I was curious whether there is a difference between batik produced in Malaysia and batiks made elsewhere. The traditional method of batiking is applying melted wax to design outlines on fabric to create the resist, and immersion of that fabric in natural or chemical dye to add color to the overall design. The wax may be boiled off, and another round of waxing and over dyeing will be repeated.
Although this traditional technique is still used, especially in the states of Kelantan and Terengganu where most cotton batik sarongs are produced, Malaysian batik artists employ many other techniques in combination with the traditional such as tie-dye, discharge of dye or wax splatter. However, it is the direct painting method (sometimes referred to as rainbow painting) that has given Malaysian batik artists the freedom of expression to produce the wearable art loved by Malaysians.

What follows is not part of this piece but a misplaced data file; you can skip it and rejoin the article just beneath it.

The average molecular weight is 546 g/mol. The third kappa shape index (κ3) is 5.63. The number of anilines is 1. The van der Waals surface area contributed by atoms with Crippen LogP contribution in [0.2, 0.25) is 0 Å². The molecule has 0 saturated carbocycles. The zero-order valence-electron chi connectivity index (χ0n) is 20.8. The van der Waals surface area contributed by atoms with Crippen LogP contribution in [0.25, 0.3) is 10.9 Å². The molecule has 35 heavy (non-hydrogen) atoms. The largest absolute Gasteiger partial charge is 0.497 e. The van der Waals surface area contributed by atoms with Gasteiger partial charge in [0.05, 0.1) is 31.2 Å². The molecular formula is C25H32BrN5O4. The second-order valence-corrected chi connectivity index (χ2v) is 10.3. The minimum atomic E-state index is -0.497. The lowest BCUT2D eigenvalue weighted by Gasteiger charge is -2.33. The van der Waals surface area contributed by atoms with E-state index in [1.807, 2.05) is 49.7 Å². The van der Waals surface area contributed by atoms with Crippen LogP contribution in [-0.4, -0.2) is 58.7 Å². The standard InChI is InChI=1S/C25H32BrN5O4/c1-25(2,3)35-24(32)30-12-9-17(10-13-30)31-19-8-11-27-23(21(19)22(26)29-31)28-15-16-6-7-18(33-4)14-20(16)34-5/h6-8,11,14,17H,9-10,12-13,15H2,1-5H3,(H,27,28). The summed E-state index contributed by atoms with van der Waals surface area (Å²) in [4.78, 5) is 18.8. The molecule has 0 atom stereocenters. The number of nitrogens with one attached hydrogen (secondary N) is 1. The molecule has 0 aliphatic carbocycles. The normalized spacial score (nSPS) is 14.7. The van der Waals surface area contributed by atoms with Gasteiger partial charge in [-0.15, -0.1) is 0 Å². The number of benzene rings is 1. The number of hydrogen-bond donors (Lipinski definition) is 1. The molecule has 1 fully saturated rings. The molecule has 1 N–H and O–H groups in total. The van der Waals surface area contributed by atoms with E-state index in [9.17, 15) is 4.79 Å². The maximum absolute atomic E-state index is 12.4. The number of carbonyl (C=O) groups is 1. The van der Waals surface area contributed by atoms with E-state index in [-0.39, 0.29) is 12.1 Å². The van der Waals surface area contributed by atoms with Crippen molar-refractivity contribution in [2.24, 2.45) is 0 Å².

It is also the unique combination of cool silk textile, a dye type (Remazol, a vinyl sulphone dye) that does not require hours of batching, and the hot and humid conditions found in tropical Malaysia that enable artists to produce these amazing pieces of cloth later made into clothes and scarves around the country.
The painterly freedom enjoyed by Malaysian batik artists has produced a particularly vivid “brand” of batik unique to Malaysia, with choices of bright, tropical colors and motifs. Check out our instagram champacabatik for more pictures.